Data breaches, regardless of industry, are here to stay. Attackers continue to evolve their methods while defenders are spread dangerously thin. With hundreds, if not thousands, of security alerts per day pouring into Security Operations Centers (SOC), security professionals are fighting a losing battle.
Since most indicators of compromise lurk in low-priority alerts, manual triage processes only increase detection to response times. This latency gives potential attackers ample time to probe the network, infect hosts, and pivot to gain access to high-value data. In most cases, the damage has been done by the time an attack is detected.
Fortunately, two techniques can help even the playing field between SOCs and their adversaries.
1) Automation: Enrichment and Prioritization
The first is automation. While not a new concept, its application in security programs is. Spawned in the Industrial Revolution, automation was developed for and driven by the need to do more with less, and has continued to evolve into the 21st century.
In the digital era, we are looking at automation in a whole new way. It is more than a marketing buzzword; it is the future of cybersecurity. The failure to adapt and adopt automation into a security program will leave organizations in a constant state of reaction. Adversaries will continue to lurk among the missed indicators, and network defenders will continuously be one step behind.
Since most indications of a breach are concealed in seemingly normal network and security events, they can go undetected and unattended for long periods of time, which was the case in the recent Marriott breach. Automation can help address this persistent problem through enrichment. The manual triaging process is by far the most time-consuming and tedious task, which can lead to extended dwell times and give an attacker more time to cause extensive damage.
Once an incident is correctly prioritized, another manually intensive task that squanders scarce security analyst time is creating and updating tickets. These tickets are crucial to post-mortem activities and knowledge transfer. However, important investigational information may be left out or delayed during an active attack due to the time-sensitive nature of this type of engagement.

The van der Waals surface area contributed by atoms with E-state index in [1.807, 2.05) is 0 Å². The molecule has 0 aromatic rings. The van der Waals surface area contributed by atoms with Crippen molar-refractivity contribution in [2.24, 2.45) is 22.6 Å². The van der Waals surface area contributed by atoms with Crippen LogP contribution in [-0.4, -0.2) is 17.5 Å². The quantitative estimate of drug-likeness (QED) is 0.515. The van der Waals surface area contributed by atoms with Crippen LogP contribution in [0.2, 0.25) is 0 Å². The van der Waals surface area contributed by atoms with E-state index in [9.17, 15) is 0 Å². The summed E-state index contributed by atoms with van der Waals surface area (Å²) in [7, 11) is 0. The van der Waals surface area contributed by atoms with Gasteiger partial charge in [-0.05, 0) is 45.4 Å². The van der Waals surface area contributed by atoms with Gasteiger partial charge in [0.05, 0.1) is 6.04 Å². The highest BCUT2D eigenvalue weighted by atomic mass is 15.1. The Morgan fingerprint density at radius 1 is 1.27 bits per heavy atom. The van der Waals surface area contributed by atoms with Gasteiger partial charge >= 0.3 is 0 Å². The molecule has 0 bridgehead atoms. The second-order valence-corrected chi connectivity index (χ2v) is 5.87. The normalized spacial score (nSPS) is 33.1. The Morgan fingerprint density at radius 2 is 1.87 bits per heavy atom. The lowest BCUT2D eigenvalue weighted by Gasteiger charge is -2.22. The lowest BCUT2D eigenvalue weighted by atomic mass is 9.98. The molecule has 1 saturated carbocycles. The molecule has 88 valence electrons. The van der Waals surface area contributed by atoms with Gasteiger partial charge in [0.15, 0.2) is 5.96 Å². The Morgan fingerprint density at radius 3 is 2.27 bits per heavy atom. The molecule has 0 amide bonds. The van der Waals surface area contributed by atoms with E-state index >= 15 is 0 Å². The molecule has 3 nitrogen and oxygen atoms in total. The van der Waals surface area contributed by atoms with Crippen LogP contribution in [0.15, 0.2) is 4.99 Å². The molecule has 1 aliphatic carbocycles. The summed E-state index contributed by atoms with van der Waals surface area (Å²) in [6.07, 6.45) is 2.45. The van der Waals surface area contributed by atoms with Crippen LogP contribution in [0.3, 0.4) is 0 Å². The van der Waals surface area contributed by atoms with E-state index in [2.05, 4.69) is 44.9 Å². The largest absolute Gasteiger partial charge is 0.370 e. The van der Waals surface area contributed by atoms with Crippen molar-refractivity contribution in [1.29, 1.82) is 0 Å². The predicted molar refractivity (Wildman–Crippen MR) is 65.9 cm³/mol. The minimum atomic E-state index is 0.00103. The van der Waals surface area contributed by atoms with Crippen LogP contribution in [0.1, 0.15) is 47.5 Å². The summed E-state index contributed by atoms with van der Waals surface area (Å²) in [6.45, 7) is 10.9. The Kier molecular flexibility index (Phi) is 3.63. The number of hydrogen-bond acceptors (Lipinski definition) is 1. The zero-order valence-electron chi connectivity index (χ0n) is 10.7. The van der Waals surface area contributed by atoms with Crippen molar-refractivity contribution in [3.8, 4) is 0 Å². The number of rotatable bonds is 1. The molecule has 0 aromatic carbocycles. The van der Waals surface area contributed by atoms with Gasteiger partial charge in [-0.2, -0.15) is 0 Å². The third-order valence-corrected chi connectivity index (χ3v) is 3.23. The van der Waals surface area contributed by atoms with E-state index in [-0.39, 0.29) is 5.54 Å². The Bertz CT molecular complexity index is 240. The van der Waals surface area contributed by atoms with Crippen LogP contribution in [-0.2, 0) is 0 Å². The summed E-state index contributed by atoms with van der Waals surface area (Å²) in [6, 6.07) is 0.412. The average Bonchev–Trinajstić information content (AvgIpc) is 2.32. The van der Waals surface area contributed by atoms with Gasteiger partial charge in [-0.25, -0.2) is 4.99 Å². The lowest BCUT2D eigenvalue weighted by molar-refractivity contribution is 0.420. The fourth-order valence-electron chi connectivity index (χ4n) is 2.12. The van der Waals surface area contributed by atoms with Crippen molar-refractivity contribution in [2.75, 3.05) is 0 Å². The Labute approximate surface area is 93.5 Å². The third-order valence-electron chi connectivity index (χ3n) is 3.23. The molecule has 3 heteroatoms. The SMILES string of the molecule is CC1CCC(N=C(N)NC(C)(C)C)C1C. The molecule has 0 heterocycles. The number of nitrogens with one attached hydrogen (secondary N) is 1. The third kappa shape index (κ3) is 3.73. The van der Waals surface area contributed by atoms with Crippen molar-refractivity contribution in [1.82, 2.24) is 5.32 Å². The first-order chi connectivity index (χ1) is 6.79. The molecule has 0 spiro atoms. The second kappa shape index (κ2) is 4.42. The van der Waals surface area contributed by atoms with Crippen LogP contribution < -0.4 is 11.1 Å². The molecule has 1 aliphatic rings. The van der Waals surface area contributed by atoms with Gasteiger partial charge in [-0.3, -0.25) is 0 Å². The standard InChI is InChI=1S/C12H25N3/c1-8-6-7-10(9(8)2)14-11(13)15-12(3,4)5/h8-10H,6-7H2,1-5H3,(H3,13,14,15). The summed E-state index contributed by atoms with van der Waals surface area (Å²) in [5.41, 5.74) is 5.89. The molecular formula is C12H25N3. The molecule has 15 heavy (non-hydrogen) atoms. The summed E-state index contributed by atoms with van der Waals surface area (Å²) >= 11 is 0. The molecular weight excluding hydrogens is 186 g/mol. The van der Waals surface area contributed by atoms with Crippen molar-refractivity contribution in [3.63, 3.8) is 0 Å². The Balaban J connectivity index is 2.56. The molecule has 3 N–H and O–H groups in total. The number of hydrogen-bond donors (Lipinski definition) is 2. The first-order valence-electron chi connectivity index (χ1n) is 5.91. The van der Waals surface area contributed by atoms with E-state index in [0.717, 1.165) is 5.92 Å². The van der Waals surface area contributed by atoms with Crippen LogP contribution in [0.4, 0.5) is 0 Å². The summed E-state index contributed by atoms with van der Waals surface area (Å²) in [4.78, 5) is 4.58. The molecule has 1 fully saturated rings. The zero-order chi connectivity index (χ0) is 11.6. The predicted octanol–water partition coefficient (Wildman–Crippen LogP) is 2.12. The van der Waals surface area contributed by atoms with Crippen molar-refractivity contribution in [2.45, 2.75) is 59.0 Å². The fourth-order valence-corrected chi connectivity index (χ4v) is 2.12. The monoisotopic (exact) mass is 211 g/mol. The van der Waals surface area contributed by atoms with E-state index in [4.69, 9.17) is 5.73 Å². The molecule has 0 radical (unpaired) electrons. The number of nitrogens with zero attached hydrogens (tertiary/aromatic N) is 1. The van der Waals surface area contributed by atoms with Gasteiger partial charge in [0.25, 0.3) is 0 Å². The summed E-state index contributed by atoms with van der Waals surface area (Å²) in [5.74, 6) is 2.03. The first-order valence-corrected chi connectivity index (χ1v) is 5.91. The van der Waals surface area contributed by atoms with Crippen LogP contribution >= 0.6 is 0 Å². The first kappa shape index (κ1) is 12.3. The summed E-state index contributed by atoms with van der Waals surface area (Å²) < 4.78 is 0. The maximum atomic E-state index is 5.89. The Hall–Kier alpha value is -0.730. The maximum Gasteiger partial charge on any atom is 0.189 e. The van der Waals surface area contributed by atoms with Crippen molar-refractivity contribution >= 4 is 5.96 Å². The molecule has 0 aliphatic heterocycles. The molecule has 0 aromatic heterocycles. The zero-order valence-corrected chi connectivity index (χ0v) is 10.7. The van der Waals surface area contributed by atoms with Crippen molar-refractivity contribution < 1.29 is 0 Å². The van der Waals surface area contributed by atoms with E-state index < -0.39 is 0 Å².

By automating ticketing during an active incident, security teams can quickly document updates more frequently and consistently which will result in more complete metrics for executive staff and a solid foundation for knowledge transfer and historical trending.
2) Integration: Increasing Visibility
Automating enrichment functions is just a first step. If analysts are unable to gather enrichment data from all available sources and correlate it, they are only seeing part of the picture. This is where the second technique comes in — integration.
The integration of siloed network and security technologies provides valuable efficiencies, while making it more difficult for adversaries to penetrate an organization’s defenses. This integration provides another important benefit — it gives organizations greater visibility into their network and its attack surface. This enhanced visibility allows network defenders to anticipate potential issues and take a more proactive approach to securing their environment.
By knitting together security tools, devices and their outputs, organizations can incorporate both internal and external threat intelligence with historical trending to provide the context necessary for uncovering low and slow attacks. Combining device-specific threat intelligence through sandboxing capabilities and proprietary feeds with subscription-based intelligence, analysts will be armed with real-time indicators and compromise details to quickly assess the scope of the potential incident.
Since most present-day attacks exploit known vulnerabilities, integrating vulnerability data from an organization’s scanning devices into automated processes enables organizations to prioritize patching cycles and focus their security rulesets on vulnerable systems until they can be appropriately handled. For example, in the scenario where a system contains a vulnerability that cannot be immediately patched, an integrated and automated process can alert security staff to implement compensating controls. In addition, automation can be used to block activity and raise the priority of events on unpatched systems.
From assembly lines to writing lines of software code, automation has helped businesses solve new problems and drive up efficiency. As adversaries continue to evolve, the methods used to circumvent security defenses, automation and integration can help overcome the odds.
About Heather Hixon
Heather Hixon is a senior solutions architect for Security Orchestration, Automation and Response (SOAR) vendor DFLabs. She has been a SOC team leader, SOC analyst and SIEM engineer with an industry leading MSSP, and served in IT management roles with several other organizations. Heather is CompTIA Security+, SANS GSEC and GCIA certified.